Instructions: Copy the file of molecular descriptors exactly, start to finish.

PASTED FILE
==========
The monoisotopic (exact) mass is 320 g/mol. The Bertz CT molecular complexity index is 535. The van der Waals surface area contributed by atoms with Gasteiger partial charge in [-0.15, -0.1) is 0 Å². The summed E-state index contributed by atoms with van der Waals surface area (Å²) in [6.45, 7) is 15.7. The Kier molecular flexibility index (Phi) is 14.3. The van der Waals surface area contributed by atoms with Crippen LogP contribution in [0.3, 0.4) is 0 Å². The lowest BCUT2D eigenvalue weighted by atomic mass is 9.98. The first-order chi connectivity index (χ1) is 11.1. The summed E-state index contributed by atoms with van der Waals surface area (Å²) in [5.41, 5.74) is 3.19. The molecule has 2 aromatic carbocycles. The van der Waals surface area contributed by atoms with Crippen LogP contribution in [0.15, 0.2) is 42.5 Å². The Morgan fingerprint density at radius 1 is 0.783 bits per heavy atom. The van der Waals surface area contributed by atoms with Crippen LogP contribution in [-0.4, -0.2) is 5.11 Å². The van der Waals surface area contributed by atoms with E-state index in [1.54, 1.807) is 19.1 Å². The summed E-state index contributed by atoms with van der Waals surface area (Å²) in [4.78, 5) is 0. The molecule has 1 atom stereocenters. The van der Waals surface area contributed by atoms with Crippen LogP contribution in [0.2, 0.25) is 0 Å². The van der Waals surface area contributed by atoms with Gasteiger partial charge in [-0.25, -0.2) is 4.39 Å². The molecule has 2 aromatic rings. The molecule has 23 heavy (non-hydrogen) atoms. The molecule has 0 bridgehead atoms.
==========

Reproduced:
The monoisotopic (exact) mass is 320 g/mol. The Bertz CT molecular complexity index is 535. The van der Waals surface area contributed by atoms with Gasteiger partial charge in [-0.15, -0.1) is 0 Å². The summed E-state index contributed by atoms with van der Waals surface area (Å²) in [6.45, 7) is 15.7. The Kier molecular flexibility index (Phi) is 14.3. The van der Waals surface area contributed by atoms with Crippen LogP contribution in [0.3, 0.4) is 0 Å². The lowest BCUT2D eigenvalue weighted by atomic mass is 9.98. The first-order chi connectivity index (χ1) is 11.1. The summed E-state index contributed by atoms with van der Waals surface area (Å²) in [5.41, 5.74) is 3.19. The molecule has 2 aromatic carbocycles. The van der Waals surface area contributed by atoms with Crippen LogP contribution in [0.15, 0.2) is 42.5 Å². The Morgan fingerprint density at radius 1 is 0.783 bits per heavy atom. The van der Waals surface area contributed by atoms with Crippen LogP contribution in [-0.4, -0.2) is 5.11 Å². The van der Waals surface area contributed by atoms with E-state index in [1.54, 1.807) is 19.1 Å². The summed E-state index contributed by atoms with van der Waals surface area (Å²) in [4.78, 5) is 0. The molecule has 1 atom stereocenters. The van der Waals surface area contributed by atoms with Crippen LogP contribution in [0.2, 0.25) is 0 Å². The van der Waals surface area contributed by atoms with Gasteiger partial charge in [-0.25, -0.2) is 4.39 Å². The molecule has 2 aromatic rings. The molecule has 23 heavy (non-hydrogen) atoms. The molecule has 0 bridgehead atoms.